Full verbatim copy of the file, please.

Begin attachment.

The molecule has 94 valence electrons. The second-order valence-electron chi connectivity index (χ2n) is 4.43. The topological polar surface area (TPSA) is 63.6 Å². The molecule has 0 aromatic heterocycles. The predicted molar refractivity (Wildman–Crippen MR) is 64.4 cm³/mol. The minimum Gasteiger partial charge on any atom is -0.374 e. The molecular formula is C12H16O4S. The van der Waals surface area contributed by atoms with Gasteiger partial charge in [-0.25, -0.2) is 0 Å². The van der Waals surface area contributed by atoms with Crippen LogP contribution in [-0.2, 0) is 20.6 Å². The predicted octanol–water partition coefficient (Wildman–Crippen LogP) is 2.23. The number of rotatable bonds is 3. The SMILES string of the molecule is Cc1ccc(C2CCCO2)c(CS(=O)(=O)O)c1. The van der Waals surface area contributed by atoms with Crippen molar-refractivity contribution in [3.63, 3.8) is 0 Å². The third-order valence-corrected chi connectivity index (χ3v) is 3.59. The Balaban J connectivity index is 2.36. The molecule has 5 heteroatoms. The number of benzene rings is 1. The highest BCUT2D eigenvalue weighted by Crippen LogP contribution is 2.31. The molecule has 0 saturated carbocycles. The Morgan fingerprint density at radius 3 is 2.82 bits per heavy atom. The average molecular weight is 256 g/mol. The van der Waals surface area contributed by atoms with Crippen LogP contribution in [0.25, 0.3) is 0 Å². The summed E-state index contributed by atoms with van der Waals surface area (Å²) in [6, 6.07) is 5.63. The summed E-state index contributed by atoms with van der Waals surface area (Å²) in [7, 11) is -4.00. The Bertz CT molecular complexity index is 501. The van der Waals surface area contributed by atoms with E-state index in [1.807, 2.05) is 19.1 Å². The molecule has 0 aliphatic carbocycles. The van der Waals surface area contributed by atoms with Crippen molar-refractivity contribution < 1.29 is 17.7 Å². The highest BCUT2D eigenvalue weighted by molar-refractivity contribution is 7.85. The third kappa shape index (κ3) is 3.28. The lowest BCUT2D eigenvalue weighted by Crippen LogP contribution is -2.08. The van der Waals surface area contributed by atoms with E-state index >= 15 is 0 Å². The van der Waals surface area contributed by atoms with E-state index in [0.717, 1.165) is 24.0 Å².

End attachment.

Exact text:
The molecule has 94 valence electrons. The second-order valence-electron chi connectivity index (χ2n) is 4.43. The topological polar surface area (TPSA) is 63.6 Å². The molecule has 0 aromatic heterocycles. The predicted molar refractivity (Wildman–Crippen MR) is 64.4 cm³/mol. The minimum Gasteiger partial charge on any atom is -0.374 e. The molecular formula is C12H16O4S. The van der Waals surface area contributed by atoms with Gasteiger partial charge in [-0.25, -0.2) is 0 Å². The van der Waals surface area contributed by atoms with Crippen LogP contribution in [-0.2, 0) is 20.6 Å². The predicted octanol–water partition coefficient (Wildman–Crippen LogP) is 2.23. The number of rotatable bonds is 3. The SMILES string of the molecule is Cc1ccc(C2CCCO2)c(CS(=O)(=O)O)c1. The van der Waals surface area contributed by atoms with Crippen molar-refractivity contribution in [3.63, 3.8) is 0 Å². The third-order valence-corrected chi connectivity index (χ3v) is 3.59. The Balaban J connectivity index is 2.36. The molecule has 5 heteroatoms. The number of benzene rings is 1. The highest BCUT2D eigenvalue weighted by Crippen LogP contribution is 2.31. The molecule has 0 saturated carbocycles. The Morgan fingerprint density at radius 3 is 2.82 bits per heavy atom. The average molecular weight is 256 g/mol. The van der Waals surface area contributed by atoms with Crippen LogP contribution in [0.25, 0.3) is 0 Å². The summed E-state index contributed by atoms with van der Waals surface area (Å²) in [6, 6.07) is 5.63. The summed E-state index contributed by atoms with van der Waals surface area (Å²) in [7, 11) is -4.00. The Bertz CT molecular complexity index is 501. The van der Waals surface area contributed by atoms with E-state index in [1.807, 2.05) is 19.1 Å². The molecule has 0 aliphatic carbocycles. The van der Waals surface area contributed by atoms with Crippen molar-refractivity contribution < 1.29 is 17.7 Å². The highest BCUT2D eigenvalue weighted by molar-refractivity contribution is 7.85. The third kappa shape index (κ3) is 3.28. The lowest BCUT2D eigenvalue weighted by Crippen LogP contribution is -2.08. The van der Waals surface area contributed by atoms with E-state index >= 15 is 0 Å². The van der Waals surface area contributed by atoms with E-state index in [0.717, 1.165) is 24.0 Å².